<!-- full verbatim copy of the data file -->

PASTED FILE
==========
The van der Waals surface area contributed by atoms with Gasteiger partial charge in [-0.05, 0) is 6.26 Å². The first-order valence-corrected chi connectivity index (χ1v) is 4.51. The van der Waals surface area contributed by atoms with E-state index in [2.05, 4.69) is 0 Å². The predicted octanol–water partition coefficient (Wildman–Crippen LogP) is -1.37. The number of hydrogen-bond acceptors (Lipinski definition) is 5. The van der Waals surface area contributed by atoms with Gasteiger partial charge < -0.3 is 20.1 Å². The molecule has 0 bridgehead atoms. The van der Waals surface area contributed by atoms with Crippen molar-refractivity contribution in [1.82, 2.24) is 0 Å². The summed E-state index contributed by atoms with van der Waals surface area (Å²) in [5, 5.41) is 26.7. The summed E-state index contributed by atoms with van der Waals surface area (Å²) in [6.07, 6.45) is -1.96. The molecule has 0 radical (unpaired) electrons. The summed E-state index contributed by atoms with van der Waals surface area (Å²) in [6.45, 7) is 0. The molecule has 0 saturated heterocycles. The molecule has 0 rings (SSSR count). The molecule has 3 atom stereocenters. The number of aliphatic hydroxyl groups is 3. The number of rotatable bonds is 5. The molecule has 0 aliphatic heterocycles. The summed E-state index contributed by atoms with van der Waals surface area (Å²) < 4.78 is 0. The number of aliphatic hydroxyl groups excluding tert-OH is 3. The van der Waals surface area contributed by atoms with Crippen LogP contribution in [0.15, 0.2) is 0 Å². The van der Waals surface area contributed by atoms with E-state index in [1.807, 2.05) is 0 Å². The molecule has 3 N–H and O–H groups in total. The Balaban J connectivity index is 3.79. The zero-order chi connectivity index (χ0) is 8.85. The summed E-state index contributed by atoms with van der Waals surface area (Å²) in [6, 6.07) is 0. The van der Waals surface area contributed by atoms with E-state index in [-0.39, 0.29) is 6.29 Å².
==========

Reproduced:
The van der Waals surface area contributed by atoms with Gasteiger partial charge in [-0.05, 0) is 6.26 Å². The first-order valence-corrected chi connectivity index (χ1v) is 4.51. The van der Waals surface area contributed by atoms with E-state index in [2.05, 4.69) is 0 Å². The predicted octanol–water partition coefficient (Wildman–Crippen LogP) is -1.37. The number of hydrogen-bond acceptors (Lipinski definition) is 5. The van der Waals surface area contributed by atoms with Gasteiger partial charge < -0.3 is 20.1 Å². The molecule has 0 bridgehead atoms. The van der Waals surface area contributed by atoms with Crippen molar-refractivity contribution in [1.82, 2.24) is 0 Å². The summed E-state index contributed by atoms with van der Waals surface area (Å²) in [5, 5.41) is 26.7. The summed E-state index contributed by atoms with van der Waals surface area (Å²) in [6.07, 6.45) is -1.96. The molecule has 0 radical (unpaired) electrons. The summed E-state index contributed by atoms with van der Waals surface area (Å²) in [6.45, 7) is 0. The molecule has 0 saturated heterocycles. The molecule has 0 rings (SSSR count). The molecule has 3 atom stereocenters. The number of aliphatic hydroxyl groups is 3. The number of rotatable bonds is 5. The molecule has 0 aliphatic heterocycles. The summed E-state index contributed by atoms with van der Waals surface area (Å²) < 4.78 is 0. The number of aliphatic hydroxyl groups excluding tert-OH is 3. The van der Waals surface area contributed by atoms with Crippen LogP contribution in [0.15, 0.2) is 0 Å². The van der Waals surface area contributed by atoms with E-state index in [1.807, 2.05) is 0 Å². The molecule has 3 N–H and O–H groups in total. The Balaban J connectivity index is 3.79. The zero-order chi connectivity index (χ0) is 8.85. The summed E-state index contributed by atoms with van der Waals surface area (Å²) in [6, 6.07) is 0. The van der Waals surface area contributed by atoms with E-state index in [-0.39, 0.29) is 6.29 Å².